COVID-19 Update

Mar 14, 2020

Kensington Medical Clinic is open and operating under normal business hours. We are continuing to care for our patients.

If you have a scheduled appointment, please plan to keep this appointment unless you are experiencing symptoms like fever, cough, congestion, sore throat, runny nose or shortness of breath. If you are a patient who is experiencing these symptoms, please email us for further instruction.

We are providing Telehealth visits for patients and children as available. Please see our website to book, or email us if you prefer.  Telehealth visits can be particularly useful if you are a high risk patient (ie: over 70, chronic health issues), have no need for physical examination, or  if repeat prescriptions are needed.

Below are frequently asked questions related to COVID-19 as it relates to our patients and community. The FAQs below are subject to change based on the receipt of more current information. The information on this page is subject to modification, pending guidance from the CDC, Canadian Public Health Officials, and WHO.

Can I bring children and family members/caregivers to my appointment(s)?

Please avoid bringing family members to the appointment. If needed for safety or history, please have only one additional adult person to your appointment(s).

What should I do if I have cold or flu symptoms?

If you have active symptoms, such as fever, cough, or shortness of breath, or other respiratory symptoms including congestion or runny nose, please email us to discuss the appointment. We will provide guidance about whether you should come to the clinic or wait until your symptoms are gone.

Which patients at greater risk of contracting COVID-19?

People who are older (particularly over 70) and people with underlying health conditions, such as chronic lung disease, cardiovascular disease, diabetes, chronic kidney disease and cancer appear to be at higher risk for major complications.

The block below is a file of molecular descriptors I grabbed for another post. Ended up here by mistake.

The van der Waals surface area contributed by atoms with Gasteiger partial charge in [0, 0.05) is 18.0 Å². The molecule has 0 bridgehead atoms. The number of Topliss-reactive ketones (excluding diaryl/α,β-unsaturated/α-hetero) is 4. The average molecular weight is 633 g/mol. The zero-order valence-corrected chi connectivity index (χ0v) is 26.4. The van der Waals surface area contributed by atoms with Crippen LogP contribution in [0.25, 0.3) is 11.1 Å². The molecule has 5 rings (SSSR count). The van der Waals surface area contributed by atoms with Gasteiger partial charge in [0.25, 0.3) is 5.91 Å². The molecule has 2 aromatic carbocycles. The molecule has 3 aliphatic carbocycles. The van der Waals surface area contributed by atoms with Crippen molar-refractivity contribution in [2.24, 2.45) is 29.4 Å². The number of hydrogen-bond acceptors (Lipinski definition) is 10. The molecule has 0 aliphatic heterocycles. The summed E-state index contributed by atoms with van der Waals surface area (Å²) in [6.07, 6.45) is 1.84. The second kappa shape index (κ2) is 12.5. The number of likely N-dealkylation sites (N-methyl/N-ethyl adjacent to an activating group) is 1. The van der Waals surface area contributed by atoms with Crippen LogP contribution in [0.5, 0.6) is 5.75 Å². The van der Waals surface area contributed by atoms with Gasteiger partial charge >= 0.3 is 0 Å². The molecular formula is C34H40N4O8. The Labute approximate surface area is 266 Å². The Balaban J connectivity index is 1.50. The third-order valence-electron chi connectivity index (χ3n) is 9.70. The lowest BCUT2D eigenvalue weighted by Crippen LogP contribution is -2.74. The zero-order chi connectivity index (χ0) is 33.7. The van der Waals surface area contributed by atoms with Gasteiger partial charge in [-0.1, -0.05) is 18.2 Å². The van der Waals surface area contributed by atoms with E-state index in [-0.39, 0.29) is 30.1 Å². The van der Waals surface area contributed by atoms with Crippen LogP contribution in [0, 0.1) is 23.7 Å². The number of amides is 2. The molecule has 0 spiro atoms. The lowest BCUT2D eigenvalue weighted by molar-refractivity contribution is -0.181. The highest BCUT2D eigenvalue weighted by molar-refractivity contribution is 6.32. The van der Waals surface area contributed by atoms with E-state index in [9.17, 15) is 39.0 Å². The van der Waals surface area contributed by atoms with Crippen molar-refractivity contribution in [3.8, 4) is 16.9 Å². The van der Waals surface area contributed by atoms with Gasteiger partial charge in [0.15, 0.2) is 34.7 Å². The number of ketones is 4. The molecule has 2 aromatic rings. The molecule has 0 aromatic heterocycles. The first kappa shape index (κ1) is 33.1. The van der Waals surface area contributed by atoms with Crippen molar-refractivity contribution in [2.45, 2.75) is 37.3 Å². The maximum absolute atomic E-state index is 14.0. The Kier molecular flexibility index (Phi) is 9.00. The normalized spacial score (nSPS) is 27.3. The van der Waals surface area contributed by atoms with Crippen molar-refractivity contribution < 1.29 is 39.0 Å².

Are patients screened for respiratory symptoms?

Yes, patients are being screened for symptoms of respiratory illness at the entrance to the clinic.

Should I wear a mask in the clinic?

You should wear a mask in the clinic if you have respiratory symptoms or a fever.  If worn correctly, masks can help decrease the spread of respiratory viruses and bacteria.

If my family members/caregivers and I do not have a fever or respiratory symptoms, should we wear a mask in public?

No, if you don’t have symptoms, there is no need to wear a mask, according to the Centres for Disease Control and Prevention. Masks are intended to prevent patients who are showing symptoms from spreading disease to others.

Should I be worried about getting infected with COVID-19 at Kensington Clinic?

We are doing everything we can to ensure the health and safety of our community. We have protocols and systems in place to keep patients, visitors and healthcare workers safe, such as screening patients over email and upon entry to the Clinic.

Have there been any COVID-19 exposures at Kensington Clinic?

As of March 17th, we have not had any cases of COVID-19 in the office – no staff have been infected and we have not had any positive patient testing.

Is SCCA testing patients for COVID-19?

Patients identified as high risk during our screening that testing are being sent to a separate office at the present time.

Is there anything I can do to keep myself, my family and friends safe?

The most important steps to take are the same as for every cold and flu season:

  • Stay home when you are sick.
  • Practice good hand hygiene and cough and sneeze etiquette.
  • Avoid close contact with people who are sick.
  • Avoid touching your eyes, nose, and mouth.
  • Cover your cough or sneeze with a tissue, then throw the tissue in the trash.
  • Clean and disinfect frequently touched objects and surfaces using a regular household cleaning spray or wipe.
  • Plan how you will take care of sick family members. Make plans for childcare if you are sick or if your child is sick. Have a thermometer at home so you can check for fever if you or a loved one feels ill.
  • Try to get a few extra months’ worth of your prescription medications, if possible.
  • Stay informed – check the CDC site regularly for new updates.



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